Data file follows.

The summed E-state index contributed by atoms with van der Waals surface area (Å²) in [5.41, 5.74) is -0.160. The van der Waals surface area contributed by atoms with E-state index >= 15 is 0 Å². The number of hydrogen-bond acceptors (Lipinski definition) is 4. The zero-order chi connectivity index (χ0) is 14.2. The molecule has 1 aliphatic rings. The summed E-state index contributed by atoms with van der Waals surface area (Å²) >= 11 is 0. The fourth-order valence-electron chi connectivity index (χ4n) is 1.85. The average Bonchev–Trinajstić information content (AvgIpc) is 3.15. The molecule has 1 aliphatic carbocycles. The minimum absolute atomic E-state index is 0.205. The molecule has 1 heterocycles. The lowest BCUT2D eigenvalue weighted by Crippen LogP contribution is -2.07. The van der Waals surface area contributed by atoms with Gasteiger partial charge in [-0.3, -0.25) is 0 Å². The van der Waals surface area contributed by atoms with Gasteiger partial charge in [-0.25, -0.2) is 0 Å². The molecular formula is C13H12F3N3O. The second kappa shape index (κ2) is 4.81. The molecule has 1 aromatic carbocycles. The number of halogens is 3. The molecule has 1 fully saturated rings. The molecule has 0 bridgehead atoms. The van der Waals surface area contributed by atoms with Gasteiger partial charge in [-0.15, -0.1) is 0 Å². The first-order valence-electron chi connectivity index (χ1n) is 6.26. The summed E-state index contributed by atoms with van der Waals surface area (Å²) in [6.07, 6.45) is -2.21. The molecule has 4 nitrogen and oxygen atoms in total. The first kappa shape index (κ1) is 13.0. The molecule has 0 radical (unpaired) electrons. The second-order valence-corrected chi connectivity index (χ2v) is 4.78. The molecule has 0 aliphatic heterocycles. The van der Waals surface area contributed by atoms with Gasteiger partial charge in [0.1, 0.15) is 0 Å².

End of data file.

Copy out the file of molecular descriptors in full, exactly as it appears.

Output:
The summed E-state index contributed by atoms with van der Waals surface area (Å²) in [5.41, 5.74) is -0.160. The van der Waals surface area contributed by atoms with E-state index >= 15 is 0 Å². The number of hydrogen-bond acceptors (Lipinski definition) is 4. The zero-order chi connectivity index (χ0) is 14.2. The molecule has 1 aliphatic rings. The summed E-state index contributed by atoms with van der Waals surface area (Å²) >= 11 is 0. The fourth-order valence-electron chi connectivity index (χ4n) is 1.85. The average Bonchev–Trinajstić information content (AvgIpc) is 3.15. The molecule has 1 aliphatic carbocycles. The minimum absolute atomic E-state index is 0.205. The molecule has 1 heterocycles. The lowest BCUT2D eigenvalue weighted by Crippen LogP contribution is -2.07. The van der Waals surface area contributed by atoms with Gasteiger partial charge in [-0.3, -0.25) is 0 Å². The van der Waals surface area contributed by atoms with Gasteiger partial charge in [-0.25, -0.2) is 0 Å². The molecular formula is C13H12F3N3O. The second kappa shape index (κ2) is 4.81. The molecule has 1 aromatic carbocycles. The number of halogens is 3. The molecule has 1 fully saturated rings. The molecule has 0 bridgehead atoms. The van der Waals surface area contributed by atoms with Gasteiger partial charge in [-0.15, -0.1) is 0 Å². The first-order valence-electron chi connectivity index (χ1n) is 6.26. The summed E-state index contributed by atoms with van der Waals surface area (Å²) in [6.07, 6.45) is -2.21. The molecule has 4 nitrogen and oxygen atoms in total. The first kappa shape index (κ1) is 13.0. The molecule has 0 radical (unpaired) electrons. The second-order valence-corrected chi connectivity index (χ2v) is 4.78. The molecule has 0 aliphatic heterocycles. The van der Waals surface area contributed by atoms with Gasteiger partial charge in [0.1, 0.15) is 0 Å².